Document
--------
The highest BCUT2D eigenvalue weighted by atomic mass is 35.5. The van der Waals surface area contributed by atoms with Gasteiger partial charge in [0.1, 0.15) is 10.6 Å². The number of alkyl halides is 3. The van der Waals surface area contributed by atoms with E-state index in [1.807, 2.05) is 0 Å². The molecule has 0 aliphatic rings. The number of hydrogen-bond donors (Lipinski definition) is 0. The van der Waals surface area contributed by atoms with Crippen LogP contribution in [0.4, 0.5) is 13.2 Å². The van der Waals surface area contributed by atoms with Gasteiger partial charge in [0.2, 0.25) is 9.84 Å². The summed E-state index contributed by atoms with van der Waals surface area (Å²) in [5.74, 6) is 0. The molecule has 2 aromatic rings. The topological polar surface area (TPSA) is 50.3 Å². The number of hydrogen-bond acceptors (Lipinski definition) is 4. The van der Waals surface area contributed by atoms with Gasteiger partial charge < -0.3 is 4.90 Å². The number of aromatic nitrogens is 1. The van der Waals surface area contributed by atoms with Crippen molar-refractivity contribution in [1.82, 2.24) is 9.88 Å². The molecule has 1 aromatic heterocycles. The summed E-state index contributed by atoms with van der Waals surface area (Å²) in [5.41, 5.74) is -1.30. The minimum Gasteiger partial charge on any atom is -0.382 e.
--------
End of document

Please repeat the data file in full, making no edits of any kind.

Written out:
The highest BCUT2D eigenvalue weighted by atomic mass is 35.5. The van der Waals surface area contributed by atoms with Gasteiger partial charge in [0.1, 0.15) is 10.6 Å². The number of alkyl halides is 3. The van der Waals surface area contributed by atoms with E-state index in [1.807, 2.05) is 0 Å². The molecule has 0 aliphatic rings. The number of hydrogen-bond donors (Lipinski definition) is 0. The van der Waals surface area contributed by atoms with Crippen LogP contribution in [0.4, 0.5) is 13.2 Å². The van der Waals surface area contributed by atoms with Gasteiger partial charge in [0.2, 0.25) is 9.84 Å². The summed E-state index contributed by atoms with van der Waals surface area (Å²) in [5.74, 6) is 0. The molecule has 2 aromatic rings. The topological polar surface area (TPSA) is 50.3 Å². The number of hydrogen-bond acceptors (Lipinski definition) is 4. The van der Waals surface area contributed by atoms with Gasteiger partial charge < -0.3 is 4.90 Å². The number of aromatic nitrogens is 1. The van der Waals surface area contributed by atoms with Crippen molar-refractivity contribution in [1.82, 2.24) is 9.88 Å². The molecule has 1 aromatic heterocycles. The summed E-state index contributed by atoms with van der Waals surface area (Å²) in [5.41, 5.74) is -1.30. The minimum Gasteiger partial charge on any atom is -0.382 e.